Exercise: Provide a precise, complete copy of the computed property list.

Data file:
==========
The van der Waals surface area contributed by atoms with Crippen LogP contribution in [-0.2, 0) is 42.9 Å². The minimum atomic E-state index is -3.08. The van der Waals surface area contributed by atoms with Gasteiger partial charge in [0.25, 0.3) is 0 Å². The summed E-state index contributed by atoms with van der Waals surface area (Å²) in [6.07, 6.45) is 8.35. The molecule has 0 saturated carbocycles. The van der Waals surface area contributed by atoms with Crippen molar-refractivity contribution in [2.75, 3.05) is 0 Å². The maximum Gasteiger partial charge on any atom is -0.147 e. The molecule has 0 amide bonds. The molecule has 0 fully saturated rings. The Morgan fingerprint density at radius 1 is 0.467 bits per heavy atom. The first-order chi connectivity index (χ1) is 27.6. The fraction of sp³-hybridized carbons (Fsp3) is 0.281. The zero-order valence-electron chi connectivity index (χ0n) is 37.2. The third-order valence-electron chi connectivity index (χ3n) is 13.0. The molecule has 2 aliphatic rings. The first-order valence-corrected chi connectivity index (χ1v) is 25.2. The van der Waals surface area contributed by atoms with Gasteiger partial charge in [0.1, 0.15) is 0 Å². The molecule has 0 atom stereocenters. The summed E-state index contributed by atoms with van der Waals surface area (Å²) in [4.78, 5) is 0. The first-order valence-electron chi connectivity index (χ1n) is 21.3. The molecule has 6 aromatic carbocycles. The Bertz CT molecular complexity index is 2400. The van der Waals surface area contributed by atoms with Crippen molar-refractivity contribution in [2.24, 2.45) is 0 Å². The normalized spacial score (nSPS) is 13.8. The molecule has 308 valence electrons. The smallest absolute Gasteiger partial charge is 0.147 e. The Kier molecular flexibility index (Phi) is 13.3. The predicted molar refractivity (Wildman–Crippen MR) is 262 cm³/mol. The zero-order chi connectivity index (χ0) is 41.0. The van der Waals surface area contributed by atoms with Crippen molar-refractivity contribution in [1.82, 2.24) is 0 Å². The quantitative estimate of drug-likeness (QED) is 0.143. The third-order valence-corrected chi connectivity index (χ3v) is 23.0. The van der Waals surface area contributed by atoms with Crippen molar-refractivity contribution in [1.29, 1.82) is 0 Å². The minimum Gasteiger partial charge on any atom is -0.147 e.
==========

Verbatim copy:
The van der Waals surface area contributed by atoms with Crippen LogP contribution in [-0.2, 0) is 42.9 Å². The minimum atomic E-state index is -3.08. The van der Waals surface area contributed by atoms with Gasteiger partial charge in [0.25, 0.3) is 0 Å². The summed E-state index contributed by atoms with van der Waals surface area (Å²) in [6.07, 6.45) is 8.35. The molecule has 0 saturated carbocycles. The van der Waals surface area contributed by atoms with Crippen molar-refractivity contribution in [2.75, 3.05) is 0 Å². The maximum Gasteiger partial charge on any atom is -0.147 e. The molecule has 0 amide bonds. The molecule has 0 fully saturated rings. The Morgan fingerprint density at radius 1 is 0.467 bits per heavy atom. The first-order chi connectivity index (χ1) is 27.6. The fraction of sp³-hybridized carbons (Fsp3) is 0.281. The zero-order valence-electron chi connectivity index (χ0n) is 37.2. The third-order valence-electron chi connectivity index (χ3n) is 13.0. The molecule has 2 aliphatic rings. The first-order valence-corrected chi connectivity index (χ1v) is 25.2. The van der Waals surface area contributed by atoms with Gasteiger partial charge in [0.1, 0.15) is 0 Å². The molecule has 0 atom stereocenters. The summed E-state index contributed by atoms with van der Waals surface area (Å²) in [4.78, 5) is 0. The first-order valence-electron chi connectivity index (χ1n) is 21.3. The molecule has 6 aromatic carbocycles. The Bertz CT molecular complexity index is 2400. The van der Waals surface area contributed by atoms with Crippen molar-refractivity contribution in [2.24, 2.45) is 0 Å². The normalized spacial score (nSPS) is 13.8. The molecule has 308 valence electrons. The smallest absolute Gasteiger partial charge is 0.147 e. The Kier molecular flexibility index (Phi) is 13.3. The predicted molar refractivity (Wildman–Crippen MR) is 262 cm³/mol. The zero-order chi connectivity index (χ0) is 41.0. The van der Waals surface area contributed by atoms with Crippen molar-refractivity contribution in [1.82, 2.24) is 0 Å². The quantitative estimate of drug-likeness (QED) is 0.143. The third-order valence-corrected chi connectivity index (χ3v) is 23.0. The van der Waals surface area contributed by atoms with Crippen molar-refractivity contribution in [1.29, 1.82) is 0 Å². The minimum Gasteiger partial charge on any atom is -0.147 e.